Situation Update

COVID Surveillance Update

Since our update on Wednesday, the COVID-19 situation has stayed within the same range, though a slight escalation of some indicators has been noted:

  • 186 new cases of COVID-19 have been identified since Wednesday, including 104 new cases today. This brings the total case count in Manitoba to 32,607. This is the first day with 100 or more cases identified since February 21.
  • Test positivity increased: The five-day test positivity rate is 4.1%, up from 3.8% on Wednesday. While much lower than a few months ago, it has increased slightly from the low of 3.0% on on March 4. It is 3.0% in Winnipeg.
  • Active cases decreased: There are 872 active COVID-19 cases province-wide, a drop from 1,185 following a catch up on recovered cases.
  • There are 154 people in hospital, down from 162. This includes 22 people in ICU.
  • Four more deaths were identified, including one today. The total number of deaths is now 912.

One more case was confirmed to be the B.1.1.7 (UK) variant of concern. The total number of confirmed variant of concern cases of B.1.1.7 is 12 and B.1.351 (South Africa) is 11, for a total number 23 variant of concern cases.

While some indicators have trended up very slightly, something Dr. Brent Roussin said wasn’t a surprise with gradual restriction changes, he noted that the number of severe cases continues to decrease.

Vaccine Situation Update

Manitoba’s immunization rollout is progressing, with the following highlights:

  • 99,842 doses have been administered, up from 94,785 on Wednesday. This includes 68,378 first doses and 31,464 second doses.
  • 6.4% of Manitoba adults have received their first vaccination, up from 6.0% on Wednesday. 3% have been fully immunized.
  • Eligibility was expanded to include people working in congregate living settings, age 40 and older. It was age 60 and over earlier. Also, anyone working in an acute care facility is now eligible to be immunized, including those with no direct patient contact.

Clinics and pharmacies started receiving their first shipments of AstraZeneca/​Covishield yesterday. The province has also released a schedule of pop-up clinics in smaller communities such as Portage la Prairie, Gimli, Teulon, Dauphin, Swan River, The Pas and Flin Flon. The pop-up clinics are scheduled between March 16 and 31 with more dates expected. Review the full list and schedule online.

More data is available at the province’s vaccine data reporting page.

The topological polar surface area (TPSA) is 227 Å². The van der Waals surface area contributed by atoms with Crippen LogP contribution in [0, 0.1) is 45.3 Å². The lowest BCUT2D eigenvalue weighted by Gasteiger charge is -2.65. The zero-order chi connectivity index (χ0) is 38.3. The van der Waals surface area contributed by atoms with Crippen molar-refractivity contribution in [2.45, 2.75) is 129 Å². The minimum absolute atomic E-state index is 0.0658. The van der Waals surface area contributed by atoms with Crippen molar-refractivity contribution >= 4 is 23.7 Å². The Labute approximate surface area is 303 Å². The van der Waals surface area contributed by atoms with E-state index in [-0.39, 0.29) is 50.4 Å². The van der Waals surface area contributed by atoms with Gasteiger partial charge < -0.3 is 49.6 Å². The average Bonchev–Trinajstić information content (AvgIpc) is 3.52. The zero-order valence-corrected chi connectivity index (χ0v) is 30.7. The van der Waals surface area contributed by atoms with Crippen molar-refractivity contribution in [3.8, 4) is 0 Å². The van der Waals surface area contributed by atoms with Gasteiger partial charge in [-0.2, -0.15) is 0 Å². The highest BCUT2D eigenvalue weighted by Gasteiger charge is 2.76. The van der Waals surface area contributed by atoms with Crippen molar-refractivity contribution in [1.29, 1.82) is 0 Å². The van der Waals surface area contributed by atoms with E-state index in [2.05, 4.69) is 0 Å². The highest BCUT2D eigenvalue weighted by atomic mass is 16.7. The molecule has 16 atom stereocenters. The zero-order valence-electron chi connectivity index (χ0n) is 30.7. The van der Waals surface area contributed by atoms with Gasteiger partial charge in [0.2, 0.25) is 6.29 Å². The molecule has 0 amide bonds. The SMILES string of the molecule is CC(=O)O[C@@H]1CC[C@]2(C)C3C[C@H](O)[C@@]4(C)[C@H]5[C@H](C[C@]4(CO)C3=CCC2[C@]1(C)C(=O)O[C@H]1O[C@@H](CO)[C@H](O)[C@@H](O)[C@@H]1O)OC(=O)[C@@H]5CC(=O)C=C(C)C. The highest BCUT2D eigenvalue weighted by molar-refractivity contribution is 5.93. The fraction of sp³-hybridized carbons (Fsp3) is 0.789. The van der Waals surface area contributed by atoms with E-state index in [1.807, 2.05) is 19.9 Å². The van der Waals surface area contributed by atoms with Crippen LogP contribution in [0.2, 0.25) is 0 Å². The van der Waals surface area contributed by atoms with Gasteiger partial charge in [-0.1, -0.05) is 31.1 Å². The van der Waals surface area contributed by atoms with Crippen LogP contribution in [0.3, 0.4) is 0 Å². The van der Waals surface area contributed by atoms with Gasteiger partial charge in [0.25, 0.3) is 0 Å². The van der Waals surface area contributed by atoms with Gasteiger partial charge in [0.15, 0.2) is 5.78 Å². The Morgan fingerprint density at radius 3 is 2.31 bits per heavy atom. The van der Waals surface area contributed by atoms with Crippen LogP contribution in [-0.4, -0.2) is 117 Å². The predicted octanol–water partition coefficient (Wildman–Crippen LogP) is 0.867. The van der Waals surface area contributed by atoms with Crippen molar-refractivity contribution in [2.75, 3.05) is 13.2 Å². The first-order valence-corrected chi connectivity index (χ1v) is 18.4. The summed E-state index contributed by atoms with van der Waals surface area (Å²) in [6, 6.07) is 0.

New Info – Medical Clinic Immunization

Last night, Doctors Manitoba hosted a webinar on behalf of government officials for clinics and pharmacies receiving AstraZeneca Covishield vaccine supplies in this first shipment. This was an opportunity for an in-depth Q&A with provincial representatives from the Vaccine Implementation Task Force, including medical lead Dr. Joss Reimer and Mr. Joe Funk.

Here are the key learnings and takeaways from this webinar:

  1. Concerns about blood clots: Dr. Reimer reassured participants that the product available in Manitoba was manufactured in a different country that the batch in Europe that has raised some concerns. Manitoba Health has no concerns about the vaccines that are available to Manitobans. Health Canada is currently reviewing the evidence and has not recommended any changes to how this vaccine product is administered. See this article in the BMJ that summarizes the concerns in Europe.
  2. Prioritizing eligible patients: Physicians and pharmacies are required to review and offer vaccine first to patients who belong to Priority List 1. When all eligible Priority List 1 patients have been seen, patients with Priority List 2 conditions can be offered a vaccine. Physicians should use their clinical judgement in assessing whether a patient meets the eligibility criteria and document their assessment.
  3. Only one consent form: Recently, the two vaccine consent forms were combined into one consent form. This streamlined form will make it easier for physicians to obtain consent from their patients. Physicians can use this form when administering vaccine in their clinics to eligible patients, and may complete it in advance for those patients who are eligible to receive vaccine at Super-site or Pop-up Clinic but who may have questions they would like to discuss with their doctor first. If patients ask why a lengthy consent form is still required, it’s important to reassure them that it’s about ensuring they have the facts about the vaccine, not because there are safety or effectiveness concerns.
  4. Patient/​public resources: Manitoba Health has also developed fact sheets and other resources to provide information on the vaccine, common reactions, information for pregnant and breastfeeding individuals and those who may be immunocompromised. Doctors Manitoba has developed a user-friendly public website Man​i​to​baVac​cine​.ca to help Manitobans get information on the vaccine, check when they will be eligible, and sign up for personalized reminders of when they may be eligible to receive the vaccine.